E3 2012: Ubisoft’s “Watch Dogs” Announcement Makes Google Stalking Seem So Last Year

on June 4, 2012 7:29 PM

Facebook creeping has hit a whole new level. Ubisoft today exhibited their new techno-stealth title Watch Dogs. In the game you control one Aiden Pearce, an assassin with a direct network connection to sheer omniscience. Aiden can employ a veritable Batman-esque cornucopia of technological gadgets and apps to do all sorts of amazing things, including jamming phones, tapping and tracing calls, pulling up each and every individual’s personal and public profile, and even adjusting things like traffic lights and train schedules.

The trailer shows off Aiden’s first mission, where he is tasked with executing Joseph Demarco, a modern artist.  While on the mission, he is spotted by one of Demarco’s assistants. Before he can be caught unaware, Pearce listens in on her phone call to Demarco, he finds out where Demarco is headed and learns that gallery security is made aware of his presence. Pearce is not just some nerd with a smartphone; he’s a highly trained and experienced assassin. Armed with a night stick, he takes out one of the guards and find his way out of the gallery, where he causes a traffic disturbance that results in Demarco’s car being taken out in a collision.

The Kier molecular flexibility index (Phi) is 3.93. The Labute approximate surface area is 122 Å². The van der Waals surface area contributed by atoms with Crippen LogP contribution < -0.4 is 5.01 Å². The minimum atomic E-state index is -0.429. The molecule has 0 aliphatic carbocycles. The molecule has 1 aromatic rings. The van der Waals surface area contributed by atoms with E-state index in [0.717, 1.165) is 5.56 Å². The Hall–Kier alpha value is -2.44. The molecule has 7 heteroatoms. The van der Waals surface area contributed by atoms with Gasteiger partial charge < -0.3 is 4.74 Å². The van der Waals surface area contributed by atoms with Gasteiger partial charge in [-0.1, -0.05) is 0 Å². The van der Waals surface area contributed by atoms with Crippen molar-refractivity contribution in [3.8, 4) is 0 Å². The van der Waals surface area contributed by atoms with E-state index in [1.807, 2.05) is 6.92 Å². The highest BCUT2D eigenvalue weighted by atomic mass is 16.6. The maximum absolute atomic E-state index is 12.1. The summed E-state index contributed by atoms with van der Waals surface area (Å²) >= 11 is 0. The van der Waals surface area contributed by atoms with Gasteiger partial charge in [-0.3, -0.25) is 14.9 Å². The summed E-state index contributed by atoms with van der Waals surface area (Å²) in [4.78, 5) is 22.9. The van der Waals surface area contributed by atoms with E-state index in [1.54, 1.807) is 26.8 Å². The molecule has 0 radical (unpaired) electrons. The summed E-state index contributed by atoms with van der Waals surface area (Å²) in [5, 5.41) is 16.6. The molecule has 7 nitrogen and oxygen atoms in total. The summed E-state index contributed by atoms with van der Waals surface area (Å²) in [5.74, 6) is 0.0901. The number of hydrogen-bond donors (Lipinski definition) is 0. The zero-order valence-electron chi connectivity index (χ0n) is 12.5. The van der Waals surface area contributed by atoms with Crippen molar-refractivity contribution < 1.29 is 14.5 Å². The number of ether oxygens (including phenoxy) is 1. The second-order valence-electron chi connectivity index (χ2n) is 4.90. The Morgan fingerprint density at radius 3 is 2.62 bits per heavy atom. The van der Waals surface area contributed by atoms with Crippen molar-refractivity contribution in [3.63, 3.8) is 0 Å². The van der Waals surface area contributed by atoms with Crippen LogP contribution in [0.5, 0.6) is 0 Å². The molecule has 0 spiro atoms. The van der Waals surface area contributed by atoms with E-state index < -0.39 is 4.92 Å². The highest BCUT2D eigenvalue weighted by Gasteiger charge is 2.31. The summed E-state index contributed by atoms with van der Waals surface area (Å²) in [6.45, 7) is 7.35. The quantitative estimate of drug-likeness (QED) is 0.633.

Demarco’s guards open up on Pearce, as he uses the cars as cover to sneak, jump, shoot, and slide his way to his target’s window.  As Pearce completes his mission and runs away from the scene, the gameplay cuts to another agent who is tasked with shadowing Pearce to keep him alive. The game looks absolutely amazing, and I can not wait for the opportunity to play it. You can view the announcement and gameplay trailers below.

 /  Staff Writer
I'm a twenty-seven year old video game design student from Sunset Park, Brooklyn. If I'm not working or doing schoolwork, I can typically be found on Xbox Live under the name "Red Ring Ryko". I am thoroughly enamored with video games as a means of interactive expression, and am fully dedicated to bolstering the legitimacy of the medium and its culture.
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